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9/10/2008



Rail News: Rail Industry Trends

FRA proposes rule to generate more detailed train accident info, more useful injury data


The Federal Railroad Administration (FRA) proposes to revise federal safety regulations to require railroads to provide new and more detailed information about train accidents, grade crossing incidents, and injuries and illness that occur on rail property.

Under a proposed new rule, railroads would have to notify the National Response Center (NRC) of any crossing fatality within 24 hours of an incident and provide greater detail about crossing incidents, such as whether a locomotive-mounted video recorder captured an event. For the first time, railroads also would be required to report suicides and attempted suicides to help FRA officials better quantify incidents and develop mitigation strategies.

In addition, passenger railroads would need to identify whether a locomotive was pulling or pushing a train at the time of a reportable accident or incident, and for the first time report incidents during which a passenger is hurt or killed when boarding or leaving a train because of any gap between cars and platforms.

Railroads also would be required to report all injuries and illnesses that occur anywhere in the rail operating environment, regardless of cause, to prevent premature determinations that conditions weren't rail-related, the FRA said. Multiple operating entities or subsidiaries would be permitted to provide consolidated accident or incident reporting to minimize potential reporting inaccuracies.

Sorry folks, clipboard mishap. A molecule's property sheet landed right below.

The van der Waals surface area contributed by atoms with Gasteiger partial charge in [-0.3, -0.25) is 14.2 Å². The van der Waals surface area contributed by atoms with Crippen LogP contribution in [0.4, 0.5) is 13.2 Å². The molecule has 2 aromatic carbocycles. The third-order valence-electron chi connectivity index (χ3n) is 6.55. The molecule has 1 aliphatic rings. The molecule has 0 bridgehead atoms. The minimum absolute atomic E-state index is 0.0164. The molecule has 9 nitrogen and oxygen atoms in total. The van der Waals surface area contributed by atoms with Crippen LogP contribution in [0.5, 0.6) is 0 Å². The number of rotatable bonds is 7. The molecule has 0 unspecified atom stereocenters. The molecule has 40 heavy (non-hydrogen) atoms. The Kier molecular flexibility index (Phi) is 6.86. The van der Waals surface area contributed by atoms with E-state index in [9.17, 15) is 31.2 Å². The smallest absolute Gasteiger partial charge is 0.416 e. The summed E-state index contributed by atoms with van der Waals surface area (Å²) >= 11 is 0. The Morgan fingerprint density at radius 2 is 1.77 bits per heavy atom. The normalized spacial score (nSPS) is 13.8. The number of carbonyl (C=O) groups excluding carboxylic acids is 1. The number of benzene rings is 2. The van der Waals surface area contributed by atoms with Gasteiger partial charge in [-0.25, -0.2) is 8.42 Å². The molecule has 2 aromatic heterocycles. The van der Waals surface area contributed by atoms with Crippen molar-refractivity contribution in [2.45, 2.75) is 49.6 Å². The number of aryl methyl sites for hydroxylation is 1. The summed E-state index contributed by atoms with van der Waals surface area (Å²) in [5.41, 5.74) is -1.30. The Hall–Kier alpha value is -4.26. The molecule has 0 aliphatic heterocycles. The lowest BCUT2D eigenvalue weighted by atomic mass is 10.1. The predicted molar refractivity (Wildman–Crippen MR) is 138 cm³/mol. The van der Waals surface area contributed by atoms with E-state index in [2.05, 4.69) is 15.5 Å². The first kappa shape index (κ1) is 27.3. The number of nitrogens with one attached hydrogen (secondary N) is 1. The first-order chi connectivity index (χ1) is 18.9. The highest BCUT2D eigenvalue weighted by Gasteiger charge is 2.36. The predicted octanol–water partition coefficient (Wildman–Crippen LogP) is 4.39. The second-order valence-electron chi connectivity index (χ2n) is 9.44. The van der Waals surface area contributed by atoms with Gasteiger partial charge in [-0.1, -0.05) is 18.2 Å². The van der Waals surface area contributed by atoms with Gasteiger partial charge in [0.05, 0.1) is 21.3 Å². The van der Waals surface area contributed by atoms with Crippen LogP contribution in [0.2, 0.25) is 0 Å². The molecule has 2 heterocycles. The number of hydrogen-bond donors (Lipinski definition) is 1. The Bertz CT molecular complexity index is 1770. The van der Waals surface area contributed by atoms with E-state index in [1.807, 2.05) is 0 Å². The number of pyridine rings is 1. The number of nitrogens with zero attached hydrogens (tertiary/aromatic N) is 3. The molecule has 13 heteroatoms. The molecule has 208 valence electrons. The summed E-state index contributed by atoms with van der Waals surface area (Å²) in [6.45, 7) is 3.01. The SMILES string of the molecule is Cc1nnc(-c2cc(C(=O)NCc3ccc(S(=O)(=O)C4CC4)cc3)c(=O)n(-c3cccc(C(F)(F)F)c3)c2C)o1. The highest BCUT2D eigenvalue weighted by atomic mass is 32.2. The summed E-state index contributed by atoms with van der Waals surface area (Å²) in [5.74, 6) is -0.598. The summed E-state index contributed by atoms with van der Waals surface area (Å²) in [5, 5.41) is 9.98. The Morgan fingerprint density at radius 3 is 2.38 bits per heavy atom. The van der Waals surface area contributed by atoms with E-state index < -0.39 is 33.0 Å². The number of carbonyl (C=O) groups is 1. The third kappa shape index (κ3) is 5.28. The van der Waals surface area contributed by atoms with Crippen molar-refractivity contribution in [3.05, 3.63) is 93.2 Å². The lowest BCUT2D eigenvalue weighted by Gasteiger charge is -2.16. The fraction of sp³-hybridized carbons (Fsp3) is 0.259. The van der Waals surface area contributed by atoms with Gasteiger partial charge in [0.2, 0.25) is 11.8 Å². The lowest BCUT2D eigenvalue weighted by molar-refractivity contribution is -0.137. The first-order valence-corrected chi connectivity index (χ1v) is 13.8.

"Having the most accurate and complete information available for analysis is critical to ensuring appropriate and effective safety oversight," said FRA Administrator Joseph Boardman in a prepared statement.

The FRA is soliciting public comments until Nov. 10 on several issues, including what additional information should be gathered to address crossing accident causes, and whether railroads should provide longitude and latitude data for trespassing incidents to assist in identifying "hot spots." The agency also is determining whether railroads should report certain accidents and incidents directly to the FRA in addition to the NRC, and how to best ensure that proper restrictions are in place on the use and public availability of suicide data.


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